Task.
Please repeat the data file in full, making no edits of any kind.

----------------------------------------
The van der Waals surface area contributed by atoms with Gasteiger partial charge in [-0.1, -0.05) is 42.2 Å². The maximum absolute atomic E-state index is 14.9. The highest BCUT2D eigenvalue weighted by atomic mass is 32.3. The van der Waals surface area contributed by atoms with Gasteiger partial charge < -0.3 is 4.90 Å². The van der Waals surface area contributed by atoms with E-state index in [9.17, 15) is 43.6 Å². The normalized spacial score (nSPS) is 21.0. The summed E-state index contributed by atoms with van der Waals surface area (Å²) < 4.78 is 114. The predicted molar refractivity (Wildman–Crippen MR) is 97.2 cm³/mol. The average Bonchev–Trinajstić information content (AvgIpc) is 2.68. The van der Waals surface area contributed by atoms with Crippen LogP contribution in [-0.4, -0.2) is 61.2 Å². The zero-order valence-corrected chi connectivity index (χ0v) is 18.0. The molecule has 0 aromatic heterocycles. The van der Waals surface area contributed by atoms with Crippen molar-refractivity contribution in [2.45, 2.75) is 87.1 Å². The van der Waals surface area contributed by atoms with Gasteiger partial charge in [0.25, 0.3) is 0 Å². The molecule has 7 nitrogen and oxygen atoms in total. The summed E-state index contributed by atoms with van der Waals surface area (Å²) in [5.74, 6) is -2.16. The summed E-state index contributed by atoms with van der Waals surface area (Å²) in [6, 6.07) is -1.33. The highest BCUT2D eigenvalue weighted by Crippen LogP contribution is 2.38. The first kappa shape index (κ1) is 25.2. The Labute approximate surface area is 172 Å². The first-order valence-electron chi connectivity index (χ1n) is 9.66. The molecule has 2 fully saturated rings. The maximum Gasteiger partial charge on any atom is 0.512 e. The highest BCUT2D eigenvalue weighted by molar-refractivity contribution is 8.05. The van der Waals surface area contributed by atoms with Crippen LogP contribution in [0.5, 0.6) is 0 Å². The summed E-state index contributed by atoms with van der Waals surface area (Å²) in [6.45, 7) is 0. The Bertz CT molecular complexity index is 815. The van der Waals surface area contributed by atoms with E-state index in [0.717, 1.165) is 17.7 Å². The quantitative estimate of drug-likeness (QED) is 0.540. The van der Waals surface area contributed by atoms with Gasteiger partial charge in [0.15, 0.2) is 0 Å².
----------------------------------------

The van der Waals surface area contributed by atoms with Gasteiger partial charge in [-0.1, -0.05) is 42.2 Å². The maximum absolute atomic E-state index is 14.9. The highest BCUT2D eigenvalue weighted by atomic mass is 32.3. The van der Waals surface area contributed by atoms with Gasteiger partial charge < -0.3 is 4.90 Å². The van der Waals surface area contributed by atoms with E-state index in [9.17, 15) is 43.6 Å². The normalized spacial score (nSPS) is 21.0. The summed E-state index contributed by atoms with van der Waals surface area (Å²) < 4.78 is 114. The predicted molar refractivity (Wildman–Crippen MR) is 97.2 cm³/mol. The average Bonchev–Trinajstić information content (AvgIpc) is 2.68. The van der Waals surface area contributed by atoms with Crippen LogP contribution in [-0.4, -0.2) is 61.2 Å². The zero-order valence-corrected chi connectivity index (χ0v) is 18.0. The molecule has 0 aromatic heterocycles. The van der Waals surface area contributed by atoms with Crippen molar-refractivity contribution in [2.45, 2.75) is 87.1 Å². The van der Waals surface area contributed by atoms with Gasteiger partial charge in [0.25, 0.3) is 0 Å². The molecule has 7 nitrogen and oxygen atoms in total. The summed E-state index contributed by atoms with van der Waals surface area (Å²) in [5.74, 6) is -2.16. The summed E-state index contributed by atoms with van der Waals surface area (Å²) in [6, 6.07) is -1.33. The highest BCUT2D eigenvalue weighted by Crippen LogP contribution is 2.38. The first kappa shape index (κ1) is 25.2. The Labute approximate surface area is 172 Å². The first-order valence-electron chi connectivity index (χ1n) is 9.66. The molecule has 2 fully saturated rings. The maximum Gasteiger partial charge on any atom is 0.512 e. The highest BCUT2D eigenvalue weighted by molar-refractivity contribution is 8.05. The van der Waals surface area contributed by atoms with Crippen LogP contribution in [0.5, 0.6) is 0 Å². The summed E-state index contributed by atoms with van der Waals surface area (Å²) in [6.45, 7) is 0. The Bertz CT molecular complexity index is 815. The van der Waals surface area contributed by atoms with E-state index in [0.717, 1.165) is 17.7 Å². The quantitative estimate of drug-likeness (QED) is 0.540. The van der Waals surface area contributed by atoms with Gasteiger partial charge in [0.15, 0.2) is 0 Å².